From Roundtable to Dinner TableNov 18, 2020
In a podcast interview, I was recently asked if I could describe 2020 as a drink, what would it be?
Taking a big swig of what you thought was water, but it turns out to be warm vodka.
I hope that made you smile because I know the thought of how to approach the holidays amid an unrelenting pandemic and feisty politics has doubled the thinking lines on your lovely face.
Exhale, relax your jaw, soften your eyebrows, now, keep reading…
Why did I have you do this small exercise? Well, going in with a tense perspective isn’t going to do you any good in deciding how to approach holiday gatherings and the conversations that come with them. I share this same advice with healthcare leaders participating in my firm’s Diversity Equity and Inclusion roundtables, thought leaders in Houston looking to bridge the impact gap between their work and the BIPOC community.
Bridging any gap comes with a series of conversations that you think will be uncomfortable only because they are hard to navigate - sounds like the holidays, doesn’t it?
I tell ya’ all the time, the same person who stands in the bedroom stands in the boardroom, well, today I’m going to equip your voice for the holidays by sharing practices I use when onboarding teams to communicate inclusively.
Revealing relevant opportunities that elevate equity is key. These opportunities are really about being an independent thinker who uses her voice to make sure her work doesn’t contribute to replicating the systems that increase entry barriers for women, people of color, and the LGBTQ community.
When it comes to this holiday season, there are a few entry barriers that might be necessary for you, my dear independent thinker. Suppose you’re ready to commit to a virtual gathering and possibly let some folks down in your family, or you know there is a feisty cousin or uncle with a totally different point of view. In that case, I’m here to reveal a few opportunities for that conversation and your #WOWkit:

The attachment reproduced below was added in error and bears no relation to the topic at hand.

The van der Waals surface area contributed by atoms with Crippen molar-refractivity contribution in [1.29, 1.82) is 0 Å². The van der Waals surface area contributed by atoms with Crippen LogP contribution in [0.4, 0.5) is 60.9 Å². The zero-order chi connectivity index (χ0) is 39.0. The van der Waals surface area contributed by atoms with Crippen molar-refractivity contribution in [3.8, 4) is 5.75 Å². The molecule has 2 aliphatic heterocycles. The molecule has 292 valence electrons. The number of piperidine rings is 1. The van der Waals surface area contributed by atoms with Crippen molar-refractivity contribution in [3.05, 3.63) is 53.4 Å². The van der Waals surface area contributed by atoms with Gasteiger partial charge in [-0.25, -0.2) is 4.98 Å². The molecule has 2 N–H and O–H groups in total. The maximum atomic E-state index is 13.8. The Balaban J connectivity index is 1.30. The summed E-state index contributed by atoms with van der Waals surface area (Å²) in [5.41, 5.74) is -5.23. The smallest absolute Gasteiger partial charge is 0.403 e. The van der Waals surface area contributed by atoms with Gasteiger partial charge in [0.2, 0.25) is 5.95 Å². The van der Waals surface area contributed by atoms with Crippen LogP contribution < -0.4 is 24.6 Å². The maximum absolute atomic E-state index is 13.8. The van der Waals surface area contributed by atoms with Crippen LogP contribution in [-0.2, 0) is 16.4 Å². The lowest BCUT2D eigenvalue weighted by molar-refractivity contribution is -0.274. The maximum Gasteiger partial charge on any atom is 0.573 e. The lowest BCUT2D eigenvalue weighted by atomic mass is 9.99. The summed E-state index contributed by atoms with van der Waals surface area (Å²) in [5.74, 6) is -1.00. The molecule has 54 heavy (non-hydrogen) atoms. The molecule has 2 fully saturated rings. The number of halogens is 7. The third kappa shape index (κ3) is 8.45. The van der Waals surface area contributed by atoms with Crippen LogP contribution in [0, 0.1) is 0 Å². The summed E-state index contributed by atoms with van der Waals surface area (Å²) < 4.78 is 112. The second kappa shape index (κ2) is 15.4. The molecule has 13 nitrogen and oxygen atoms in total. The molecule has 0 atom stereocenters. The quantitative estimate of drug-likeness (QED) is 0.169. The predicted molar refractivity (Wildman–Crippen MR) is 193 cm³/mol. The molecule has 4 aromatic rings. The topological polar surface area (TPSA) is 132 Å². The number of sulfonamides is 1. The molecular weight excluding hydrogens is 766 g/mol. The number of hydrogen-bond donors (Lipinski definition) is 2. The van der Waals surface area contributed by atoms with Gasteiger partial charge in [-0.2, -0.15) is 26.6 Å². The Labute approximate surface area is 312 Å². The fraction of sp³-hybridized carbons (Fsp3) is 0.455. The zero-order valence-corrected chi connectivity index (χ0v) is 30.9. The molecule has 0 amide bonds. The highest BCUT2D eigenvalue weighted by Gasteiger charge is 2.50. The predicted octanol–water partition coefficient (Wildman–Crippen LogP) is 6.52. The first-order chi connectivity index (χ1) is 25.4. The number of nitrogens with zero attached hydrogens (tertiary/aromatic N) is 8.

EQ: INTERNAL VOICE
Prepare yourself. It’s impossible to silence your values in 2020; this includes conversations with family members of a different view and temperament. Remember, your ultimate goal is to create impact, not to argue. When emotions are high, it’s the time to generate empathy, so when all has settled in the future, there is trust to have the critical conversation that will truly be heard, and hopefully, face-to-face. When you feel yourself getting worked up, ask yourself this one question: what is this really achieving?
- If that doesn’t work, here are three more questions to ground you:
- What am I thinking?
- What am I feeling?
- What am I doing, or what do I want to do with this moment?
IQ: EXTERNAL VOICE
Facts or Feelings? Apply both to the conversation, but before you do, take this piece of advice with you - statements rooted in feelings “I just don’t feel…” will evoke an emotional response. Emotions based on facts and followed up by a question allow an excellent opening for others to be heard, and for you to ultimately communicate your decision, “I noticed cases are up in our area, how do you think we should…”
I’ve got more to help you prepare your voice for the holiday season on the podcast today. Check out Episode 28: From Roundtable to Dinner Table.
Stay well, dear friend and check in on your perspective more often than not; your voice will make an impact. Remember, you’re playing chess, not checkers, and sometimes a move in what seems to be the opposite direction is really aligning you for the win.
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